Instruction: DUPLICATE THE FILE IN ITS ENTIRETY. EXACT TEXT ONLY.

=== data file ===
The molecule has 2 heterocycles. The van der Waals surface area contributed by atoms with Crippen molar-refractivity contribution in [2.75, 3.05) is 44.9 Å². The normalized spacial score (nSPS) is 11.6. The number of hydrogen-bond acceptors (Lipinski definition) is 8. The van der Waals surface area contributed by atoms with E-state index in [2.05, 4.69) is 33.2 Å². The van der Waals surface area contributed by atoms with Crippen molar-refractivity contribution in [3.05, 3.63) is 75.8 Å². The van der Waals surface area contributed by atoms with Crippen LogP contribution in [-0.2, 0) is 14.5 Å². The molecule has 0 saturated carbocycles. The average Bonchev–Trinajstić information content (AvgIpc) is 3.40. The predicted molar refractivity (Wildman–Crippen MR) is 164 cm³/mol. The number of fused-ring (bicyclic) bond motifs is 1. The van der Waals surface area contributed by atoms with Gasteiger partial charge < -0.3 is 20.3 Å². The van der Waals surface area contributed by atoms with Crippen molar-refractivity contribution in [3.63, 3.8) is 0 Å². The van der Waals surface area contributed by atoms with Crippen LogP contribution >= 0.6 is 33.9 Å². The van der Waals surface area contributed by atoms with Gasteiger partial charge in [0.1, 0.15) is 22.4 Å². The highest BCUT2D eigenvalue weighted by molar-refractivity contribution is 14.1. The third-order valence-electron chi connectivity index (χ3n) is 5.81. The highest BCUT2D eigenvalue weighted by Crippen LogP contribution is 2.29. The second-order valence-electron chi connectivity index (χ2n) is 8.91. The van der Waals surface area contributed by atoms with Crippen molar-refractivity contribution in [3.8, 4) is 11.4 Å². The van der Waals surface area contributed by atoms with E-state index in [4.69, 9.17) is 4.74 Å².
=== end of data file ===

The molecule has 2 heterocycles. The van der Waals surface area contributed by atoms with Crippen molar-refractivity contribution in [2.75, 3.05) is 44.9 Å². The normalized spacial score (nSPS) is 11.6. The number of hydrogen-bond acceptors (Lipinski definition) is 8. The van der Waals surface area contributed by atoms with E-state index in [2.05, 4.69) is 33.2 Å². The van der Waals surface area contributed by atoms with Crippen molar-refractivity contribution in [3.05, 3.63) is 75.8 Å². The van der Waals surface area contributed by atoms with Crippen LogP contribution in [-0.2, 0) is 14.5 Å². The molecule has 0 saturated carbocycles. The average Bonchev–Trinajstić information content (AvgIpc) is 3.40. The predicted molar refractivity (Wildman–Crippen MR) is 164 cm³/mol. The number of fused-ring (bicyclic) bond motifs is 1. The van der Waals surface area contributed by atoms with Gasteiger partial charge < -0.3 is 20.3 Å². The van der Waals surface area contributed by atoms with Crippen molar-refractivity contribution in [3.63, 3.8) is 0 Å². The van der Waals surface area contributed by atoms with Crippen LogP contribution >= 0.6 is 33.9 Å². The van der Waals surface area contributed by atoms with Gasteiger partial charge in [0.1, 0.15) is 22.4 Å². The highest BCUT2D eigenvalue weighted by molar-refractivity contribution is 14.1. The third-order valence-electron chi connectivity index (χ3n) is 5.81. The highest BCUT2D eigenvalue weighted by Crippen LogP contribution is 2.29. The second-order valence-electron chi connectivity index (χ2n) is 8.91. The van der Waals surface area contributed by atoms with Crippen molar-refractivity contribution in [3.8, 4) is 11.4 Å². The van der Waals surface area contributed by atoms with E-state index in [4.69, 9.17) is 4.74 Å².